21,000 AT&T mobility workers are striking across the country today– including employees right here in the Ohio Valley.
The strike began at 3 p.m at the Highlands with local employees fighting for a fair wage increase and job security.
Employees say they currently have about 150 well paying jobs, but it’s still not enough to cover increased healthcare costs.
Union members also say AT&T keeps opening more and more centers internationally and they’re shutting down centers in the U.S.
So all weekend long, employees will be on strike at the Highlands, the Highlands Call Center, Elm Grove, Weirton, the Ohio Valley Mall, and the Fort Steuben Mall.
CWA Local 2006 Vice President Paul Megna believes striking is crucial to save their jobs and to voice their concerns for a fair contract.
“We want to see if this will open their eyes and be able to get them to the table to negotiate fairly,” Megna said.
An AT&T spokesman told the New York Times that the company was offering the wireless workers wage and pension increases and finds the willingness to strike “baffling.”
AT&T has released this statement in regard to the strike:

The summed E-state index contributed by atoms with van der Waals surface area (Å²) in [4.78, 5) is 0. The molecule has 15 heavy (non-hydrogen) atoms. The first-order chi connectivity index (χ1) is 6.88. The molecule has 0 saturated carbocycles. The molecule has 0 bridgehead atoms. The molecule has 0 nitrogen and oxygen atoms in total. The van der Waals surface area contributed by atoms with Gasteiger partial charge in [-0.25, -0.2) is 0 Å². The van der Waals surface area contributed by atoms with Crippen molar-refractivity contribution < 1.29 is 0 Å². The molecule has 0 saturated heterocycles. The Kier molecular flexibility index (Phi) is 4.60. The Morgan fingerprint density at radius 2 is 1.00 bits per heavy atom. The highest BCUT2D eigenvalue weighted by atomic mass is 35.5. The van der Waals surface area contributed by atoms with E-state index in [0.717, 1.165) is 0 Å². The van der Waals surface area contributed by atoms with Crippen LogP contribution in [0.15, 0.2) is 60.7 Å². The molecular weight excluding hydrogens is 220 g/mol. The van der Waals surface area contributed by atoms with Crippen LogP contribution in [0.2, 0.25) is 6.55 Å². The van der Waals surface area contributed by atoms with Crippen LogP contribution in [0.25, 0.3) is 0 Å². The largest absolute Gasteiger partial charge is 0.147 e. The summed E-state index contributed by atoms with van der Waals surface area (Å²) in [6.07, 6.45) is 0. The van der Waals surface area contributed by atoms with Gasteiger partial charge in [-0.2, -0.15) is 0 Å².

“A strike is in no one’s best interest, and it’s baffling as to why union leadership would call one when we’re offering terms in which our employees in these contracts – some of whom average from $115,000 to $148,000 in total compensation – will be better off financially.
We’re prepared, and we will continue working hard to serve our customers. This involves less than 14 percent of our employees.
What’s most important is we’re all family, whether you’re a union member or not. Like any family, we have our disagreements but we’ll sort them out. We’ve reached 29 fair agreements since 2015 covering over 128,000 of our employees, and we’re confident we can do the same here,” said Josh Gelinas.
A company statement goes on to say:
We’re offering generous terms in these negotiations including annual wage and pension increases, as well as comprehensive healthcare benefits, similar to what other employees across the country have ratified in other contracts. We’re confident employees will be better off financially in their new contract.
The two contracts together involve only about 13 percent of our employees.
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